SoundOnce again, Marvel and Lionsgate have upped the audio ante for Blu-ray. After their truly astounding PCM 7.1 tracks for The Ultimate Avengers 1 & 2, they have now supplied a whopping DTS-HD Master 7.1 Audio track that sure as hell packs a punch. Sadly, I am still unable to hear this in its full capacity, but the DTS signal that my system extracts is still pretty impressive. Clearly these films are produced with exciting split-channel, wraparound sound in mind right from the start and they certainly deliver incredibly active and aggressive audio environments that are a joy to listen to. Bass is satisfyingly heavy although it is not as constant or as overwhelming a fixture as can be heard on the Avengers. Dialogue experiences no problems or errors with the transfer, coming across clearly amid the various thunderous activities. Michelmore's score is well presented too, sounding rich and layered and warmly spread across the front.
Steerage is good. Voices and effects are clearly channelled around the set-up. The wolf-beasts offer some nice snarling and growling as they circle around the characters on-screen, their noises accurately steered around the speakers. The rears are engaged often and produce effects and ambience with ease and quality throughout.Explosions and deep impacts sound great, although this track is certainly not as bombastic as the PCM 7.1 on Avengers - but then, not much is. Smaller, more subtle effects are also crisply rendered, such as footfalls in a corridor, wind rustling and rocks and pebbles slipping and crumbling.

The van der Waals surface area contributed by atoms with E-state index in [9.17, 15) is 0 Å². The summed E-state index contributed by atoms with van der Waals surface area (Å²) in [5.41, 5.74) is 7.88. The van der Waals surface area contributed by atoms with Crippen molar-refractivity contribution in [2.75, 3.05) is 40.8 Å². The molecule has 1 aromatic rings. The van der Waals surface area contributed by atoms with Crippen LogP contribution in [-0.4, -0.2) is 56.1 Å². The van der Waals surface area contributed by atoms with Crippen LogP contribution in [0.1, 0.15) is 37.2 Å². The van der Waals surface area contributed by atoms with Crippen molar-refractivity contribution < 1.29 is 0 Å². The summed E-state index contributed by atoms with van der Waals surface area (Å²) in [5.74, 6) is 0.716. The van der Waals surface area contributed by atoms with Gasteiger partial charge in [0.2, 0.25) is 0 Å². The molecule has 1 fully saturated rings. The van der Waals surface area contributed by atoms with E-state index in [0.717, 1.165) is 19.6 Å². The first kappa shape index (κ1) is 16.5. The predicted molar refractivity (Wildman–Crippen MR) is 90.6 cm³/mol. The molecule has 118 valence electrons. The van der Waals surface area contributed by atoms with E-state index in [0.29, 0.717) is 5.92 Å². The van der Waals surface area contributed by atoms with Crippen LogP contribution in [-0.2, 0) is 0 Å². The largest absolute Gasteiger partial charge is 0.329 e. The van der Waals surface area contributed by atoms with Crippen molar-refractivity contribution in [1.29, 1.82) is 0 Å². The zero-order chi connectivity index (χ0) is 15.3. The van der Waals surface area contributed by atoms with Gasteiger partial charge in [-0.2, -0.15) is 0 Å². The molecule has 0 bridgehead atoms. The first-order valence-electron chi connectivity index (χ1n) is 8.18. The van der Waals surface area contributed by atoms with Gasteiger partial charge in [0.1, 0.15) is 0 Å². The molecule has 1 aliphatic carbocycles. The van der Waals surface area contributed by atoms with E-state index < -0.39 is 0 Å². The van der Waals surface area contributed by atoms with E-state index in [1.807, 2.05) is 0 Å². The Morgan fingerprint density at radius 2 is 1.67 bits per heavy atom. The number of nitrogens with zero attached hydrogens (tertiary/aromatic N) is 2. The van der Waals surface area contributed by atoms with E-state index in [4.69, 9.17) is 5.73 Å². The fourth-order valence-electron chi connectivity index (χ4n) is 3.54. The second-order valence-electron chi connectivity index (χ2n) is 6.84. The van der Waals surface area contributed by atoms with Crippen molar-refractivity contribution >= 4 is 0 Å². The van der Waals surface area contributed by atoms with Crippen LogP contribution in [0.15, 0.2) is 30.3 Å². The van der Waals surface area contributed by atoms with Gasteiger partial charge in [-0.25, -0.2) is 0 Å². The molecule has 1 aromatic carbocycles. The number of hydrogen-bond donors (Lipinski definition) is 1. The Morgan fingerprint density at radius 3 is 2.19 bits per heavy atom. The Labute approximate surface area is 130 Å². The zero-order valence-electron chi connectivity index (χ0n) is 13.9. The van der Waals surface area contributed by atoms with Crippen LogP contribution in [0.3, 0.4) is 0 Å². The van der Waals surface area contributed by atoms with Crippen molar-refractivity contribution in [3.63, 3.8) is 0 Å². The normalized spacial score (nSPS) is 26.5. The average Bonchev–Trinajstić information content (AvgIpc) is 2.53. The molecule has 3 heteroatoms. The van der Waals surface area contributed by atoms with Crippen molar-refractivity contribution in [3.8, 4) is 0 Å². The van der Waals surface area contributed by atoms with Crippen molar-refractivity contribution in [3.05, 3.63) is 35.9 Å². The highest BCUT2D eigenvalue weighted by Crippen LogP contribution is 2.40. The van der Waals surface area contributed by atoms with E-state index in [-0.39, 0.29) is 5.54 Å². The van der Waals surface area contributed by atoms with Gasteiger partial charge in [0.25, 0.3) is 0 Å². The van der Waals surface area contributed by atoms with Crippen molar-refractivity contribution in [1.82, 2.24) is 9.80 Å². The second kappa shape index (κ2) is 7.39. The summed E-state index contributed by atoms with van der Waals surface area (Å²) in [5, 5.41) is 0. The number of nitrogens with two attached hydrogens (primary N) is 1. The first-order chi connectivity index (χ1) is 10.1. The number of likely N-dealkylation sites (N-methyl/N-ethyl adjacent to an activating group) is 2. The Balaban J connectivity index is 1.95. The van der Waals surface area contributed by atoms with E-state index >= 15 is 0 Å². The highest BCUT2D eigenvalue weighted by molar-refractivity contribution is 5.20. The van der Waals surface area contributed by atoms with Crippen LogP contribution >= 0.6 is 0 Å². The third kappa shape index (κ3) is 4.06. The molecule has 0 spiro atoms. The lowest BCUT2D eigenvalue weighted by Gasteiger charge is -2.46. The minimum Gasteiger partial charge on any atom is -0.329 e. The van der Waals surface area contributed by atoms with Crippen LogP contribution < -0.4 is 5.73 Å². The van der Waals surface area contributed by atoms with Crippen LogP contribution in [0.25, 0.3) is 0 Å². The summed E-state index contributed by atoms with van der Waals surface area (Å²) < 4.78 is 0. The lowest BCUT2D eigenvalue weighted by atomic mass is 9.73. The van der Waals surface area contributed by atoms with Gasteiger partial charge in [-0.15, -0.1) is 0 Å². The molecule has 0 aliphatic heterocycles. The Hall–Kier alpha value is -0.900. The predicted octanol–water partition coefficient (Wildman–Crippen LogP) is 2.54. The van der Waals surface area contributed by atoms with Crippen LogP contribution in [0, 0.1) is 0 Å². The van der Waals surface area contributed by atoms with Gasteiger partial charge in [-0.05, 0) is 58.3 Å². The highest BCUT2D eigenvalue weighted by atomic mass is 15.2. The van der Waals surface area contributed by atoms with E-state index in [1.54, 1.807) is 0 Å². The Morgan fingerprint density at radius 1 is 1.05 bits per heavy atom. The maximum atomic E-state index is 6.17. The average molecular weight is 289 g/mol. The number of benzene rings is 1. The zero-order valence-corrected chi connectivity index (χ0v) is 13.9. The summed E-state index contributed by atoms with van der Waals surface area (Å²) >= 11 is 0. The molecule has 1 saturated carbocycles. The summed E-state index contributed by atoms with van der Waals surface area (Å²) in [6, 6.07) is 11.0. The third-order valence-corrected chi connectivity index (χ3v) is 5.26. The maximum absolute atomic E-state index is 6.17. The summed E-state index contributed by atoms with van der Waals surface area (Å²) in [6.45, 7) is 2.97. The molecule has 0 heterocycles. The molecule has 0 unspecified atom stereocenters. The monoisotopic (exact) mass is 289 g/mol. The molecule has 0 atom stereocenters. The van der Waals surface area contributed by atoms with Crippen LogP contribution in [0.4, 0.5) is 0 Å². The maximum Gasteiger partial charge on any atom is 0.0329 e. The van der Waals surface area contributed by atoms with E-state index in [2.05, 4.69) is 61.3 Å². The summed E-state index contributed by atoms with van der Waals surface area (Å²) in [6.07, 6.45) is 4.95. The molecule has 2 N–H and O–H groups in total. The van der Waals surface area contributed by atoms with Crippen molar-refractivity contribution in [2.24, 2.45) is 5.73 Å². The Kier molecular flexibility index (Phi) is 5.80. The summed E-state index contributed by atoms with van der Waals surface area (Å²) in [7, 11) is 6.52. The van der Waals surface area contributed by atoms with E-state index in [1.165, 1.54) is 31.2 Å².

Also provided is a decent DD 5.1 EX track in English and Spanish. To my ears, though, there was no contest between the DD and DTS mixes. The DTS carries deeper oomph and the directionality seemed a little smoother, voices sounded clearer and the score comes over more warmly. All in all, both tracks are terrifically entertaining, but my vote would go to the DTS. It is a shame that they did not include a full uncompressed PCM track, but one day when I can hear the full benefits of HD Master Audio, I'll return to this and probably realise that this is just as wild and dynamic.
ExtrasDoctor Strange receives a few extras but there is nothing to get really excited about.
There is a collection of CG animated shorts that were created for Marvel's videogames. Running for around 20 mins in all, this montage of clips from X-Men Legends and Marvel Ultimate Alliance offer some really cool animation, and there is a sort of highlights montage of the best bits that can be accessed separately.